Three Diagnostic Questions for Inactive Care

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Ministry to inactive members is among the most neglected in churches. 

After reading those words, church leaders often feel an immediate twinge of guilt. We are called to love our enemies, how much more brothers and sisters in the same congregation? 

And yet….we know inactive ministry can be difficult. 

  • Leaders can invest a great deal of time and energy reaching inactive members, yet see precious few members return to the church. 
  • Inactive members are potentially frustrated, hurt or angry. We don’t like to jump into such emotionally charged situations in our vocations, let alone as volunteers. 
  • Leaders may already have an idea why members are inactive, yet feel powerless to address the issues that caused inactivity. Why, then, make the effort to minister to inactive? 

And yet, ”the love of Christ compels us” to reach out to our inactive brothers and sisters. (2 Corinthians 5:14). The following diagnostic questions will help leaders engage in this challenging ministry. 

Do members understand what is an “active” and “inactive” member?  

If your church does not have a concise definition of active and inactive members, there is a very real risk there are more inactive members than leaders estimate. Members need a clear, shared understanding of when a member is active or inactive. 

This is a challenge because of changes within the Christian culture. Two generations ago, Christians generally understood “active” as worshiping at least three times a month. We find members today who see worshipping once a month as sacrificial involvement in the church. 

Given this reality, it’s challenging to build consensus among members as “active” and “inactive” member. Yet, it’s vitally important to do just this.

How well is our process for reaching out to inactive members working? 

I want to make sure the implication is clear: Each church needs a process for reaching out to inactive members. Congregations need a system to identify members as they become inactive, then contact the members. A leader needs to be accountable for this process, even if a committee or team oversee the system.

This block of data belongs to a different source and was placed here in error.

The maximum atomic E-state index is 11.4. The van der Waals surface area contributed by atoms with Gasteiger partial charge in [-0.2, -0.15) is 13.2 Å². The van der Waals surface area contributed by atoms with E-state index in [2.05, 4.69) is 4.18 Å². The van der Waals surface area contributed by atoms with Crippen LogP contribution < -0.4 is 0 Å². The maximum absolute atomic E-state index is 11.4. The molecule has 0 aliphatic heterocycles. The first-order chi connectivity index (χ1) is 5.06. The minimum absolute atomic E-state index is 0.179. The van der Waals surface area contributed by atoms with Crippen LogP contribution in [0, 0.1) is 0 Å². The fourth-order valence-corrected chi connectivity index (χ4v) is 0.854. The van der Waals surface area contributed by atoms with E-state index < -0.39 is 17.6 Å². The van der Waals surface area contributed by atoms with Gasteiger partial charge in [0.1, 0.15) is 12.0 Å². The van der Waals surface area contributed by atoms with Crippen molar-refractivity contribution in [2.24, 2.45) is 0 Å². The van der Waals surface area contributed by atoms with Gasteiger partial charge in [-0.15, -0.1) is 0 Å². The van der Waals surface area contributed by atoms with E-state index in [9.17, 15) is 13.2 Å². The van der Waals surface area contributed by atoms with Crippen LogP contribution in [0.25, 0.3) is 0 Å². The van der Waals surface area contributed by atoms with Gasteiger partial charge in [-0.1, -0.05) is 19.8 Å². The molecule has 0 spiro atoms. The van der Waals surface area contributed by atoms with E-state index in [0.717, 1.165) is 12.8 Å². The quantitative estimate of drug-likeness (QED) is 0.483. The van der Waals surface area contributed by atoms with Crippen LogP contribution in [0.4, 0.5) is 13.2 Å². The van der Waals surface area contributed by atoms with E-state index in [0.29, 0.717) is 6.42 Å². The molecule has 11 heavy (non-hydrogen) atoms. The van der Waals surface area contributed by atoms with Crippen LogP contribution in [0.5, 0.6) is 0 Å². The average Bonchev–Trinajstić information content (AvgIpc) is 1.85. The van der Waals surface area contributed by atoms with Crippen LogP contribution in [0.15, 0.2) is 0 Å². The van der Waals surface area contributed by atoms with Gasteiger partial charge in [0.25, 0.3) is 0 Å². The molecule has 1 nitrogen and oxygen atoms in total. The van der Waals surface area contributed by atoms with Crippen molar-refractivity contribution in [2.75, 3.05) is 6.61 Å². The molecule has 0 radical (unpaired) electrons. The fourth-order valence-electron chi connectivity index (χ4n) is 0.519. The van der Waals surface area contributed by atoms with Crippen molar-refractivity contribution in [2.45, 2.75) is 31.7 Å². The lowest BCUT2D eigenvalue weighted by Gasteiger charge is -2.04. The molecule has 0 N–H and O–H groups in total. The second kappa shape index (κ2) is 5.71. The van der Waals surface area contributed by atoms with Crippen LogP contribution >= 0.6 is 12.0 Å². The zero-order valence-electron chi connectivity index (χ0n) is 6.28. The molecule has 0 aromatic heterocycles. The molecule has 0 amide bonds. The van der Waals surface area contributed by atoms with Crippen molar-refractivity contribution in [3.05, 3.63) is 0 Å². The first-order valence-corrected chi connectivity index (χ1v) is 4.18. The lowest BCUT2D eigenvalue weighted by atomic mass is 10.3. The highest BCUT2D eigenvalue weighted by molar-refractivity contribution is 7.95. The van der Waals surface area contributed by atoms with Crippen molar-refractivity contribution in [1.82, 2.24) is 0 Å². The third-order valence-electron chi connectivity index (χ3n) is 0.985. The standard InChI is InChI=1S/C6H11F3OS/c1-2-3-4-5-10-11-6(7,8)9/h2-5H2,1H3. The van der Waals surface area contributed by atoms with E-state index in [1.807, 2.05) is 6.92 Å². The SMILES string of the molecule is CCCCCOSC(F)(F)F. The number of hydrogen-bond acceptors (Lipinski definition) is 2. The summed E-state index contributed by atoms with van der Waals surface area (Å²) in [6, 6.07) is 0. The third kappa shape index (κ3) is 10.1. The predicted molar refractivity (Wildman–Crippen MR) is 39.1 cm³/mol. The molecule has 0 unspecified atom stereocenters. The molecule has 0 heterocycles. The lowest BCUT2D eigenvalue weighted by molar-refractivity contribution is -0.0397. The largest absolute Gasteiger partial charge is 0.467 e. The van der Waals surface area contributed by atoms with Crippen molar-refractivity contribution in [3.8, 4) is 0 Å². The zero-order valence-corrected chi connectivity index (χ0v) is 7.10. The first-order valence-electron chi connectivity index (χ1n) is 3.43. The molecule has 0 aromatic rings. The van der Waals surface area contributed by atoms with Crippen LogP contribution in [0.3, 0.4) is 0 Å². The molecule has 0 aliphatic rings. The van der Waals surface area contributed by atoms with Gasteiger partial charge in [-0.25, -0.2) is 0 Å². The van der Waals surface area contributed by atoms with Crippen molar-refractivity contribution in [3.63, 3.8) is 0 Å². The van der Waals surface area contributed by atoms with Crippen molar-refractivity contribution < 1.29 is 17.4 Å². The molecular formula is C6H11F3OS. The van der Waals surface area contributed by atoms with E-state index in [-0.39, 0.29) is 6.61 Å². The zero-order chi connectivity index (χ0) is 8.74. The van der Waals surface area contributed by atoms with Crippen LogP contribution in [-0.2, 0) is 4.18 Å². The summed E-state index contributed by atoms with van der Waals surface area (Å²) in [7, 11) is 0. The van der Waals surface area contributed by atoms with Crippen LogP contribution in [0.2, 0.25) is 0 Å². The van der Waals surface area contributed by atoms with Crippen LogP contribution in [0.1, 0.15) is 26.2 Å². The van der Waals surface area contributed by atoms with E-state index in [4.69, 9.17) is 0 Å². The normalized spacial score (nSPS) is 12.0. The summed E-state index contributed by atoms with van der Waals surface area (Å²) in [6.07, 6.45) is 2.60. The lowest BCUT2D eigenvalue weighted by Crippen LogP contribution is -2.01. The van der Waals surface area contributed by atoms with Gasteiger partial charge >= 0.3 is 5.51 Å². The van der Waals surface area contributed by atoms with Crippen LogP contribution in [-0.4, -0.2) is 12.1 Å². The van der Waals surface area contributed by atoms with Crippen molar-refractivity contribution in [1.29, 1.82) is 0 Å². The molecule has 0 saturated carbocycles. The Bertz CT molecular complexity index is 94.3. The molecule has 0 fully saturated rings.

It helps to diagram process, visually showing each major step in the system. Then, look for weaknesses in the process. Does the church struggle to get members to fill out worship attendance cards? Is worship attendance entered haphazardly? Are the leaders responsible for contacting potential inactive members doing so?  

How well trained are the members who are in contact with inactive members? 

I can remember being anxious about contacting inactive members, only to find they missed church because of a new work schedule. I also remember being shocked to discover longtime members bitter and disillusioned with our church. 

We need to equip members for inactive ministry. At the very least, our leaders need good active listening skills. They also need the ability to serve as a non-anxious presence in the midst of a heated conversation. Our leaders also need skills is witnessing about Jesus’ life and teachings.

Providing training makes it more likely these leaders will fulfill their roles in inactive ministry. It also can make the leaders more effective in extending God’s love to inactive members. 

What lessons has your congregation learned about inactive ministry? Share your thoughts in the comments or shoot me an email. 


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